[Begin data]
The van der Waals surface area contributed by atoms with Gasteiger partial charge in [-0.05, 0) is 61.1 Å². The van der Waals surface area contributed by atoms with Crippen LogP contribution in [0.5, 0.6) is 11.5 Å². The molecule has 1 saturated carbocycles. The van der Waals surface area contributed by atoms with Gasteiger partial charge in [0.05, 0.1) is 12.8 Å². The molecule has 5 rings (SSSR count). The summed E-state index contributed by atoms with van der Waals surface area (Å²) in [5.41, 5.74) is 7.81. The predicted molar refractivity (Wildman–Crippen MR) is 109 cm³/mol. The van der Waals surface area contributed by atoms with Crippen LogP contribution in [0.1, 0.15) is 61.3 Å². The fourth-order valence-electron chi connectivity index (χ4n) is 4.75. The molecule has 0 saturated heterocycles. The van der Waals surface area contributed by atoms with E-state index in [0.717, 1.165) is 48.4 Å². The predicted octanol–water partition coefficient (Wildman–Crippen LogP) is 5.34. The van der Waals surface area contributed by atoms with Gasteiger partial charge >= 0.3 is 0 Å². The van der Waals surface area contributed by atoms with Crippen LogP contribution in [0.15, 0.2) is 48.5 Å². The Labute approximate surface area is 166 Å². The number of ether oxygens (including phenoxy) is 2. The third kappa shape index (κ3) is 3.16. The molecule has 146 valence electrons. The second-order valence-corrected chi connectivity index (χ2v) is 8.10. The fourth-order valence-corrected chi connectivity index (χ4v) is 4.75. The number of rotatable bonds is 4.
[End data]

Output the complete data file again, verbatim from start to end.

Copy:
The van der Waals surface area contributed by atoms with Gasteiger partial charge in [-0.05, 0) is 61.1 Å². The van der Waals surface area contributed by atoms with Crippen LogP contribution in [0.5, 0.6) is 11.5 Å². The molecule has 1 saturated carbocycles. The van der Waals surface area contributed by atoms with Gasteiger partial charge in [0.05, 0.1) is 12.8 Å². The molecule has 5 rings (SSSR count). The summed E-state index contributed by atoms with van der Waals surface area (Å²) in [5.41, 5.74) is 7.81. The predicted molar refractivity (Wildman–Crippen MR) is 109 cm³/mol. The van der Waals surface area contributed by atoms with Crippen LogP contribution in [0.1, 0.15) is 61.3 Å². The fourth-order valence-electron chi connectivity index (χ4n) is 4.75. The molecule has 0 saturated heterocycles. The van der Waals surface area contributed by atoms with E-state index in [0.717, 1.165) is 48.4 Å². The predicted octanol–water partition coefficient (Wildman–Crippen LogP) is 5.34. The van der Waals surface area contributed by atoms with Gasteiger partial charge >= 0.3 is 0 Å². The van der Waals surface area contributed by atoms with Crippen LogP contribution in [0.15, 0.2) is 48.5 Å². The Labute approximate surface area is 166 Å². The number of ether oxygens (including phenoxy) is 2. The third kappa shape index (κ3) is 3.16. The molecule has 146 valence electrons. The second-order valence-corrected chi connectivity index (χ2v) is 8.10. The fourth-order valence-corrected chi connectivity index (χ4v) is 4.75. The number of rotatable bonds is 4.